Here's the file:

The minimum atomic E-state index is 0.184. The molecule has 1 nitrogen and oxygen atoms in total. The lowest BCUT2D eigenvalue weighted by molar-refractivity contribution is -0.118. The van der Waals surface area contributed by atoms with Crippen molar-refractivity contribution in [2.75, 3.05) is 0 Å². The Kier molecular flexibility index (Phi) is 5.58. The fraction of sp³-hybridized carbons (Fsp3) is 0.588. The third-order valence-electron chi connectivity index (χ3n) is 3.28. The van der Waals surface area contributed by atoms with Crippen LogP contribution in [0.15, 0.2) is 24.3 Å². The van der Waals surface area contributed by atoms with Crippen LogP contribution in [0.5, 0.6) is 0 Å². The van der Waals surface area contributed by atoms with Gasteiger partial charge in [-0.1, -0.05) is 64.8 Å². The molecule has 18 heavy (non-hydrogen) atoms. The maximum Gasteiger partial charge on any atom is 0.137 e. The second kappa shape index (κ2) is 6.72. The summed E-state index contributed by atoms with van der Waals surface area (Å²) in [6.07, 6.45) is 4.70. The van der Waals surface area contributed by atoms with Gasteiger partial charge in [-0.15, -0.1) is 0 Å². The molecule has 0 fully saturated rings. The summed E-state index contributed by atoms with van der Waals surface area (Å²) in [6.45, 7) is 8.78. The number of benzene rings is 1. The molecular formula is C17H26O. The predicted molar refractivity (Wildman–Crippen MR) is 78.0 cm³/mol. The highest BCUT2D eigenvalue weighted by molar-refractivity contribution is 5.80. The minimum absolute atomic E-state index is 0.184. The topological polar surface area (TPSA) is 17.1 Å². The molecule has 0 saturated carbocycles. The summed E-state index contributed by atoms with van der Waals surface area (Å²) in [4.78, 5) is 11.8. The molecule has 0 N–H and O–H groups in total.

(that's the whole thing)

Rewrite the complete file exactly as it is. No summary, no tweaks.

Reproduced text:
The minimum atomic E-state index is 0.184. The molecule has 1 nitrogen and oxygen atoms in total. The lowest BCUT2D eigenvalue weighted by molar-refractivity contribution is -0.118. The van der Waals surface area contributed by atoms with Crippen molar-refractivity contribution in [2.75, 3.05) is 0 Å². The Kier molecular flexibility index (Phi) is 5.58. The fraction of sp³-hybridized carbons (Fsp3) is 0.588. The third-order valence-electron chi connectivity index (χ3n) is 3.28. The van der Waals surface area contributed by atoms with Crippen LogP contribution in [0.15, 0.2) is 24.3 Å². The van der Waals surface area contributed by atoms with Crippen LogP contribution in [0.5, 0.6) is 0 Å². The van der Waals surface area contributed by atoms with Gasteiger partial charge in [-0.1, -0.05) is 64.8 Å². The molecule has 18 heavy (non-hydrogen) atoms. The maximum Gasteiger partial charge on any atom is 0.137 e. The second kappa shape index (κ2) is 6.72. The summed E-state index contributed by atoms with van der Waals surface area (Å²) in [6.07, 6.45) is 4.70. The van der Waals surface area contributed by atoms with Gasteiger partial charge in [-0.15, -0.1) is 0 Å². The molecule has 0 fully saturated rings. The summed E-state index contributed by atoms with van der Waals surface area (Å²) in [6.45, 7) is 8.78. The number of benzene rings is 1. The molecular formula is C17H26O. The predicted molar refractivity (Wildman–Crippen MR) is 78.0 cm³/mol. The highest BCUT2D eigenvalue weighted by molar-refractivity contribution is 5.80. The minimum absolute atomic E-state index is 0.184. The topological polar surface area (TPSA) is 17.1 Å². The molecule has 0 saturated carbocycles. The summed E-state index contributed by atoms with van der Waals surface area (Å²) in [4.78, 5) is 11.8. The molecule has 0 N–H and O–H groups in total.